At their best, she says, actors and politicians are both “trying to define or put into place how human beings can create a society that works for everyone,” adding: “The best dramatists are always asking, ‘Who are we? What are we?’”
In 1989, Ms Jackson was approached by Labour and asked if she would stand in the Conservative-held constituency of Hampstead and Highgate at the next general election.
Having already been active in Labour circles, she agreed and in 1992 she beat off young Hampstead-born Tory hopeful Oliver Letwin, now one of David Cameron’s closest allies in government, to win the seat vacated by a retired Geoffrey Finsberg.
Today, she is unequivocal about the motivation that lay behind her decision to go for parliament in the first place: it is a familiar sentiment to anyone who witnessed her vitriolic contribution to the House of Commons tribute debate to the late Margaret Thatcher in April 2013.
“Anything that I could have done that was legal to get rid of Margaret Thatcher and her government I was prepared to do,” says Ms Jackson.
“I had been engaged in the political life of my country since I was 21, so the idea that I only became interested in politics when I sat on those green benches is totally incorrect.”
The mother-of-one, whose son from her first and only marriage is well-known Daily Telegraph political writer Dan Hodges, insists she has no regrets about her career in parliament.
Ironically, she considers Labour’s landslide victory under Tony Blair in 1997 as the high point, while regarding his decision to go to war in Iraq six years later as the lowest point of her time in Westminster.
As for the state of the Labour Party now, Ms Jackson is optimistic that it can bounce back.
She says she has come to no decision on who she would back in the leadership battle but points out she is willing to listen to what all the candidates have to offer.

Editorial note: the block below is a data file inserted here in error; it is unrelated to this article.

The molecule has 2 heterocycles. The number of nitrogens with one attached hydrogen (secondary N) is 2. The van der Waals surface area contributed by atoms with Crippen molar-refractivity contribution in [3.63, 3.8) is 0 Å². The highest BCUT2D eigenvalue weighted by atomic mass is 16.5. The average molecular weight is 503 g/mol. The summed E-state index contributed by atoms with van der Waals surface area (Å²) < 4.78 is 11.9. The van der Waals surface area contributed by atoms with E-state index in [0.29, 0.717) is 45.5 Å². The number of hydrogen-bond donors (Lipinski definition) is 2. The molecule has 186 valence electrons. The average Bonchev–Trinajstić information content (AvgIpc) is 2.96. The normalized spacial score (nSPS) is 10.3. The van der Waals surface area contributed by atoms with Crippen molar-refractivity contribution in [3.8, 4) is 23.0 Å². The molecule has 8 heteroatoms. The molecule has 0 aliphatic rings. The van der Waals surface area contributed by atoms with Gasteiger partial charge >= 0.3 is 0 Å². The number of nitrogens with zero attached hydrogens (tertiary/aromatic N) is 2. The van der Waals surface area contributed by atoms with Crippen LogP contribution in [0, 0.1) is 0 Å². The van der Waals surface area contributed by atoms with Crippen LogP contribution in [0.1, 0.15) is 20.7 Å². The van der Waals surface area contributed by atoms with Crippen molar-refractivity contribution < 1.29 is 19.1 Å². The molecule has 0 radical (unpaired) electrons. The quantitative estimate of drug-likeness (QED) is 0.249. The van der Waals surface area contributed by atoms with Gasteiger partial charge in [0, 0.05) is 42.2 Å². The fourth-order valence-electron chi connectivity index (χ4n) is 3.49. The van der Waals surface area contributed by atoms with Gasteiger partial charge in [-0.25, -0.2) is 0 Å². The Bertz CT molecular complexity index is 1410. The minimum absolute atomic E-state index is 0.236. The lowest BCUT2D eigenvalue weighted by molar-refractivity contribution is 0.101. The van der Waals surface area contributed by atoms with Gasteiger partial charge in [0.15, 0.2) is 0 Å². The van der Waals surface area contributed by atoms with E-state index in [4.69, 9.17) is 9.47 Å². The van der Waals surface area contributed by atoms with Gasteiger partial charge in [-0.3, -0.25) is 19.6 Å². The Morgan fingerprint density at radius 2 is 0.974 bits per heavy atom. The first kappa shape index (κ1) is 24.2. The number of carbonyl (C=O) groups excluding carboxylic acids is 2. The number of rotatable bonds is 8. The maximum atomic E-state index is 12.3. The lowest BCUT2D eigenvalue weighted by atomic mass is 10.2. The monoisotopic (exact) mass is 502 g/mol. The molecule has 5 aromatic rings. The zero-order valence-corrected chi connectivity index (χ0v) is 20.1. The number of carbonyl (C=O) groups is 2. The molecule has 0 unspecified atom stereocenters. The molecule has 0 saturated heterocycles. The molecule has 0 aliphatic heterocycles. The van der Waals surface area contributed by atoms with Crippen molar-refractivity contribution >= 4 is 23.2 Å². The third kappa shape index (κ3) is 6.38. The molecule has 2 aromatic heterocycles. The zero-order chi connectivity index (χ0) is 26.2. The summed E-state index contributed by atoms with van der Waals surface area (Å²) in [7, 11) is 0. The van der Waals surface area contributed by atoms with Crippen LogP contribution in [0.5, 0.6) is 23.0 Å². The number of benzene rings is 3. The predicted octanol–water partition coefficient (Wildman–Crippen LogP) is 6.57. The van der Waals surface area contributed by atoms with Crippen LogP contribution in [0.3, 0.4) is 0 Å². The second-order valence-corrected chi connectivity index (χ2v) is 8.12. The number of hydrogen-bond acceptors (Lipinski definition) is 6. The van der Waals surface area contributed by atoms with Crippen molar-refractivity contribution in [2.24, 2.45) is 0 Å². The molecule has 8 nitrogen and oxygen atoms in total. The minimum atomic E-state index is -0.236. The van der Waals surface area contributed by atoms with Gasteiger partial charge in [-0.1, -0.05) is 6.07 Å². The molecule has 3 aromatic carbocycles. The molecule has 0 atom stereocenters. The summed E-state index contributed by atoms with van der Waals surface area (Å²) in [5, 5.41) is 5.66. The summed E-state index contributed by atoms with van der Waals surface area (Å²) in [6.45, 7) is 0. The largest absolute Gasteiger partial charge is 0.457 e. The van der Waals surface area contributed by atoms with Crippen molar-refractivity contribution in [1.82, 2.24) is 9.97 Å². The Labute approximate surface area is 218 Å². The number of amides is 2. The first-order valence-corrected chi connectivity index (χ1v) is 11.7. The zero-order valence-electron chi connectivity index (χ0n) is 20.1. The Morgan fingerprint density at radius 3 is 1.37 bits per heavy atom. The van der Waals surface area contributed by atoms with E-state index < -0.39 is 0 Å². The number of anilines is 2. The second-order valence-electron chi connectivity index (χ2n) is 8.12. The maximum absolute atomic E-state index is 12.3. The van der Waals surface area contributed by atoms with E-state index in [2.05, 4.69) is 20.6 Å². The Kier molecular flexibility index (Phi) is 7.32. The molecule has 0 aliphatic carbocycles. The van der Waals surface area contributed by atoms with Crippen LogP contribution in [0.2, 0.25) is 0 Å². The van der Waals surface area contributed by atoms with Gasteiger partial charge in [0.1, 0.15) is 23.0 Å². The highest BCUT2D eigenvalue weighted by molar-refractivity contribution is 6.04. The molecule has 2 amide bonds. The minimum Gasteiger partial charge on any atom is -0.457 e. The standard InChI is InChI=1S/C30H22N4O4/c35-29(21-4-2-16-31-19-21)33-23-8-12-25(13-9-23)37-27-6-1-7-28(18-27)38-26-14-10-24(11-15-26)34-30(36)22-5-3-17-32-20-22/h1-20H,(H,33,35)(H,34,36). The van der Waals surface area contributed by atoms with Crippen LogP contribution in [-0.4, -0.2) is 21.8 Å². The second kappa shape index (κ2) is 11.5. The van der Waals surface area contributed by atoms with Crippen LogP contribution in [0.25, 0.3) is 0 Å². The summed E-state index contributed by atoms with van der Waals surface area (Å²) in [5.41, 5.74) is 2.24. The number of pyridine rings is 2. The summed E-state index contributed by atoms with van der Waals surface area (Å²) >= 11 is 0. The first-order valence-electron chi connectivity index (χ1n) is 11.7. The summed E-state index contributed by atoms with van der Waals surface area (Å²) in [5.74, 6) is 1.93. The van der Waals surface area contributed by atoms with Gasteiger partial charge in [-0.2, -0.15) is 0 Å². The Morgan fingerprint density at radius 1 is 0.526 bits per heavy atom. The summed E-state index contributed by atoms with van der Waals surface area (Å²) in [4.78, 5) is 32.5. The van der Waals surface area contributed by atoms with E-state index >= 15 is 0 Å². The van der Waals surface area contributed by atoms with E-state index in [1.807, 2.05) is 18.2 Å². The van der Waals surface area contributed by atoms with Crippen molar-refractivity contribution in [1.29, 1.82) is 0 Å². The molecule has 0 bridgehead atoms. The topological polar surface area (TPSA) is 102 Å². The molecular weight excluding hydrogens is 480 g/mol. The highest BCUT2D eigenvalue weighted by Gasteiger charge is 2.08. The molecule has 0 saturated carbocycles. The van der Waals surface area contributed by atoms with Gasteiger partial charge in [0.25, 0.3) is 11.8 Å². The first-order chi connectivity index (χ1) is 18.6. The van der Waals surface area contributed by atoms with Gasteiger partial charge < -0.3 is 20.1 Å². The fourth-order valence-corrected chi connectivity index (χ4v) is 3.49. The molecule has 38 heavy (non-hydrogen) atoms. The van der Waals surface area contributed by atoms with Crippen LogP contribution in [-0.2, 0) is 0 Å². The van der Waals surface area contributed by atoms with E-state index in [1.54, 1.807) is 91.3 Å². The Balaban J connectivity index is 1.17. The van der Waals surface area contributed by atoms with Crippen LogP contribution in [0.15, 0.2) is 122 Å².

On Ed Miliband, she feels “very sad” that he didn’t win and resigned so immediately as leader. His message did not get through, according to Ms Jackson, but she does not offer more on why she feels he failed to connect.
Asked what she will miss about the MP’s life, Ms Jackson admits there is little, aside from political friends and the constituents of Hampstead and Kilburn.
“The biggest loss is the constituents because I can’t state strongly enough what an extraordinary privilege it is to be an MP and how humbling it is,” she explains.
“At my advice surgeries, a total stranger would come into the room and lay their life out on the table and that is an extraordinary privilege.
“They come to you because the MP is their last port of call and that illustrates what is fundamental about a democratic system.”
Ms Jackson is evidently taken aback by the pace of change in the modern world but she is reassured by the enduring character of Hampstead and Kilburn.
“What I’ve always admired about the constituency is its capability to think beyond its borders,” she says.
“People are genuinely concerned about what’s happening in other parts of the country and other parts of the world and are prepared to put those concerns into action.
“It still has a genuine commitment to a sense of community. It’s a really great constituency.”